Friday, November 15, 2019

Number of Illegal Immigrants in the U.S. has dropped since 2007

A report released this week by the U.S. Department of Homeland Security finds that the overall number of illegal immigrants in the United States has dropped in the last two years.  The report, which indicates the illegal immigrant population shrank by 1 million, has spurred discussions about the causes and ways of dealing with undocumented communities.

A spokesman at the Department of Homeland Security attributed the decline – from 11.6 million in 2008 to 10.8 million in 2009 – to the weakening economic conditions in the U.S. as well as to the deployment of “unprecedented resources” to curtail the influx of undocumented immigrants.  According to census data from the U.S. and Mexico, for example, fewer immigrants left the latter during this period, while more immigrants living in the U.S. returned to their country of origin.  Additionally, the U.S. government stepped up deportations, from 291,060 in 2007 to 387,790 in 2009.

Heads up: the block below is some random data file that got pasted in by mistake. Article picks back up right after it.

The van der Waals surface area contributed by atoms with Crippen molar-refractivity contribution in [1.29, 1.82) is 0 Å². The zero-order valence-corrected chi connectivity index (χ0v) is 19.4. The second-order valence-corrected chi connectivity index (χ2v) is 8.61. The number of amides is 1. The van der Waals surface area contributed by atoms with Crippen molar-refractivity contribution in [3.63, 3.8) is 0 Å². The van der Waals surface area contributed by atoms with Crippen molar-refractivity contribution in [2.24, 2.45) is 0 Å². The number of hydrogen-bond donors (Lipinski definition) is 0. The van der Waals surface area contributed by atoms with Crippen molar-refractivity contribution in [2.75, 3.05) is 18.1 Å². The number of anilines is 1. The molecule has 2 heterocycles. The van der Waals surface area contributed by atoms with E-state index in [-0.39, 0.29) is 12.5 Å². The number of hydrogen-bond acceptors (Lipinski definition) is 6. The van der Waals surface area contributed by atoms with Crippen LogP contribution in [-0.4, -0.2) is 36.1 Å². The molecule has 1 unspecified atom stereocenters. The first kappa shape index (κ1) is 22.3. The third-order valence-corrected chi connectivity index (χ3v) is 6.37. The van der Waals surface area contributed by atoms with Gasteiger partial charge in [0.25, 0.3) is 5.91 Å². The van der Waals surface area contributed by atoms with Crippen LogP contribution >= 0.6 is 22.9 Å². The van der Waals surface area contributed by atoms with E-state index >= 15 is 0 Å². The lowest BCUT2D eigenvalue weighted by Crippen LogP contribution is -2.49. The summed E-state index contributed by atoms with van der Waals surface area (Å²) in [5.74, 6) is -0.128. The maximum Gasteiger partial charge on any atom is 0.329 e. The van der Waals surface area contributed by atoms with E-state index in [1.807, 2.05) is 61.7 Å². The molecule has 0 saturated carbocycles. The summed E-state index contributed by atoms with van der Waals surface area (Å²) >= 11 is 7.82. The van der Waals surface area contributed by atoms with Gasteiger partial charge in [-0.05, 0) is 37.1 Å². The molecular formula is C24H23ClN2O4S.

Some advocates for stricter immigration rules have hailed the findings as evidence of the effectiveness of policies that restrict access to work. “This represents a sharp break from the past, when pretty much the illegal population has continually grown,” said Steven Camarota of the Center for Immigration Studies, a Washington, D.C., research group that favors immigration restrictions. “It shows illegal immigration is not inexorable.”

Immigrant advocates, however, caution that many immigrants who have built their lives in this country will not and cannot simply migrate because of economic constraints. “Millions of people here are good citizens and workers who pay taxes and own homes,” said Father Richard Estrada of Our Lady Queen of Angels Church in Los Angeles, a self-declared sanctuary for illegal immigrants. “The reality is that they are not going back.”

LA Times